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Norrbottnian type of Gaucher disease--clinical, biochemical and molecular biology aspects: successful treatment with bone marrow transplantation.

https://arctichealth.org/en/permalink/ahliterature37379
Source
Dev Neurosci. 1991;13(4-5):345-51
Publication Type
Article
Date
1991
Author
L. Svennerholm
A. Erikson
C G Groth
O. Ringdén
J E Månsson
Author Affiliation
Department of Psychiatry and Neurochemistry, University of Göteborg, St. Jörgen Hospital, Hisings Backa, Sweden.
Source
Dev Neurosci. 1991;13(4-5):345-51
Date
1991
Language
English
Publication Type
Article
Keywords
Adolescent
Bone Marrow Transplantation
Brain - pathology
Child
Child, Preschool
DNA - genetics
Female
Fibroblasts - enzymology
Foam Cells - metabolism - pathology
Follow-Up Studies
Gaucher Disease - classification - epidemiology - genetics - metabolism - pathology - surgery
Glucosylceramidase - analysis - deficiency - genetics - therapeutic use
Glucosylceramides - metabolism
Humans
Infant
Lymphocytes - enzymology
Male
Mutation
Research Support, Non-U.S. Gov't
Splenectomy - adverse effects
Sweden - epidemiology
Abstract
The Norrbottnian type of Gaucher disease is a well defined nosological entity with a characteristic course and clinical manifestations. The disease is caused by a deficiency of the enzyme glucosylceramidase (cerebroside-beta-glucosidase). Studies of genomic DNA and cDNA encoding the enzyme show a single base substitution in exon 10 in the Norrbottnian patients. The enzymic lesion causes an accumulation of glucosylceramide and glucosylsphingosine in cells of the monocyte-macrophage system, particularly in spleen, liver and bone marrow. Early splenectomy results in severe symptoms from skeleton and CNS, owing to accelerated storage of glucosylceramide in these organs. Bone marrow transplantation had a life-saving effect and seems to be the method of choice for beneficial enzyme replacement therapy.
PubMed ID
1817041 View in PubMed
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Visceral fat and coronary pathology in male adolescents.

https://arctichealth.org/en/permalink/ahliterature53911
Source
Int J Obes Relat Metab Disord. 2001 Feb;25(2):228-32
Publication Type
Article
Date
Feb-2001
Author
M L Kortelainen
T. Särkioja
Author Affiliation
University of Oulu, Department of Forensic Medicine, Oulu, Finland. Marja-Leena.Kortelainen@oulu.fi
Source
Int J Obes Relat Metab Disord. 2001 Feb;25(2):228-32
Date
Feb-2001
Language
English
Publication Type
Article
Keywords
Adipose Tissue - anatomy & histology
Adolescent
Adult
Arteries - pathology
Autopsy
Body Composition
Body constitution
Body mass index
Coronary Disease - pathology
Foam Cells
Humans
Immunohistochemistry
Macrophages
Male
Mesenteric Arteries - pathology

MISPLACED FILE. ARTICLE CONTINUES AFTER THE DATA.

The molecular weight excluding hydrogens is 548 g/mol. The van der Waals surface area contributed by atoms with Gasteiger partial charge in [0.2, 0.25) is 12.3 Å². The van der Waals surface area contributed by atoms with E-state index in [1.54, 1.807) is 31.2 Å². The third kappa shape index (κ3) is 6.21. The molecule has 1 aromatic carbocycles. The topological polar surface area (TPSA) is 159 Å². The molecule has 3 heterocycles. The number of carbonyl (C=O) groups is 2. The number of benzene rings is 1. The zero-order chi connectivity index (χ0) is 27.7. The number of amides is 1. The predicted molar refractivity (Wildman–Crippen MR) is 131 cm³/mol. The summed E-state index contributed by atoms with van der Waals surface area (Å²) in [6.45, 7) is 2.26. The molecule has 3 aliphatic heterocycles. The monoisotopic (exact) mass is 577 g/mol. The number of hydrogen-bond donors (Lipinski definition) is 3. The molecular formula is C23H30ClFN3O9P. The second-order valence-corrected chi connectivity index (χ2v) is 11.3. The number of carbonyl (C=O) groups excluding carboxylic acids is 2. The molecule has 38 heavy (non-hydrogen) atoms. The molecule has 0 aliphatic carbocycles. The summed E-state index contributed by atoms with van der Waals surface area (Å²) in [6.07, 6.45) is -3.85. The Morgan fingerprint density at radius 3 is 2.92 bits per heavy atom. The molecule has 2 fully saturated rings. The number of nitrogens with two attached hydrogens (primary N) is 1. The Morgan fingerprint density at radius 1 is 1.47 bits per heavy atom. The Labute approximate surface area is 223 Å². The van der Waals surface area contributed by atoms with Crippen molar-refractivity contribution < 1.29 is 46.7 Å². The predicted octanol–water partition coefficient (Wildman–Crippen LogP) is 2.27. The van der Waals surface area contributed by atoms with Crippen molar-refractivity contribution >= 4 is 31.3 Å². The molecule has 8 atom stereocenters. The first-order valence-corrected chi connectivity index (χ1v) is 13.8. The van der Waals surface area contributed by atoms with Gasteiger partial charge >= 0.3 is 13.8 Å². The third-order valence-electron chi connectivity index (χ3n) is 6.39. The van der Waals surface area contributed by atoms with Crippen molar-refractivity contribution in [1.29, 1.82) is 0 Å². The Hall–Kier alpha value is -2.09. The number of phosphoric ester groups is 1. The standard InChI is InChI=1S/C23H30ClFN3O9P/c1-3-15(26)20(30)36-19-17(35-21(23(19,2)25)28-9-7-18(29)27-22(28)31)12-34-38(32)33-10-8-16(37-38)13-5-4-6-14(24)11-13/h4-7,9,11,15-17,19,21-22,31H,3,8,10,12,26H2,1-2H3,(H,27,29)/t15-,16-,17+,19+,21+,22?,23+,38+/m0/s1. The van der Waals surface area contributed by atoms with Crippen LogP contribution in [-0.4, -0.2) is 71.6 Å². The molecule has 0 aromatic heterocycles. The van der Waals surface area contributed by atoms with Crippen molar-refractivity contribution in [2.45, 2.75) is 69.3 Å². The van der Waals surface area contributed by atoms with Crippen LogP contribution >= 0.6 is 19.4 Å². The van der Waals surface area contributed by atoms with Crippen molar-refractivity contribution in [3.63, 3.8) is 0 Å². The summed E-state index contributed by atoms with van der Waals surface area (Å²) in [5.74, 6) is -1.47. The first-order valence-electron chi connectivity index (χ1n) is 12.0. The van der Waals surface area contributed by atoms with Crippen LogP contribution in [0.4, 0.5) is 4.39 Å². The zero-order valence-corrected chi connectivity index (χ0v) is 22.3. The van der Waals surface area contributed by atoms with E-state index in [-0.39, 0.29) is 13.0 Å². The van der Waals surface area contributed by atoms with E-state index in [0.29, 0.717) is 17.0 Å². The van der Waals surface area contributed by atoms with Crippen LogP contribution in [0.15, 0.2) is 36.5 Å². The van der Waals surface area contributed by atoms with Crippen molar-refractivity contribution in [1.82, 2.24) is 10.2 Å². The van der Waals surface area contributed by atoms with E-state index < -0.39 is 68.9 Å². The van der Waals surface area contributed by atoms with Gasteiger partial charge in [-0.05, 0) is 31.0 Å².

Omentum
Research Support, Non-U.S. Gov't
Tunica Intima - pathology
Abstract
OBJECTIVE: To find out whether coronary atherosclerotic lesions and their precursors in male adolescents are associated with the amount of mesenteric and omental fat. SUBJECTS: A series of 40 forensic autopsy cases of ante-mortem healthy boys of 13-19 y of age were investigated. METHODS: Body height and weight, waist and hip circumferences and the thickness of the abdominal subcutaneous fat were measured, the body mass index (BMI) and waist-to-hip ratio (WHR) were calculated, and omental and mesenteric fat deposits were weighed. The intimal surface of the coronary arteries covered by lesions was measured by planimetry, and the thickness of the intima was measured by computerized image analysis. Intimal macrophage foam cells and smooth muscle cells were detected by immunohistochemisty, and macrophages were quantified. RESULTS: The intima thickness of the left anterior descending artery (LAD) and in the thickest lesion varied significantly across the tertiles of visceral fat when adjusted for age, being highest when the sum weight of omental and mesenteric fat exceeded 358 g. The intima thickness of the circumflex artery (CX) varied significantly across the tertiles of waist circumference when adjusted for age. No statistically significant associations with other indicators of obesity were found. Macrophage foam cells were present in the lesions and their maximal density/mm(2) correlated significantly with intima thickness in the LAD and CX. The maximal density of macrophages in CX and the right coronary artery (RCA) and in the thickest lesion varied significantly across the tertiles of visceral fat when adjusted for age, being highest when the amount of fat exceeded 358 g. The macrophage density also varied significantly across the tertiles of waist circumference in all vessels. CONCLUSIONS: The results indicate that early macrophage-rich coronary lesions are associated with increased amounts of visceral fat in adolescent male individuals. This emphasizes the importance of effective prevention of weight gain in individuals with a tendency to accumulate visceral fat at an early age.
PubMed ID
11410824 View in PubMed
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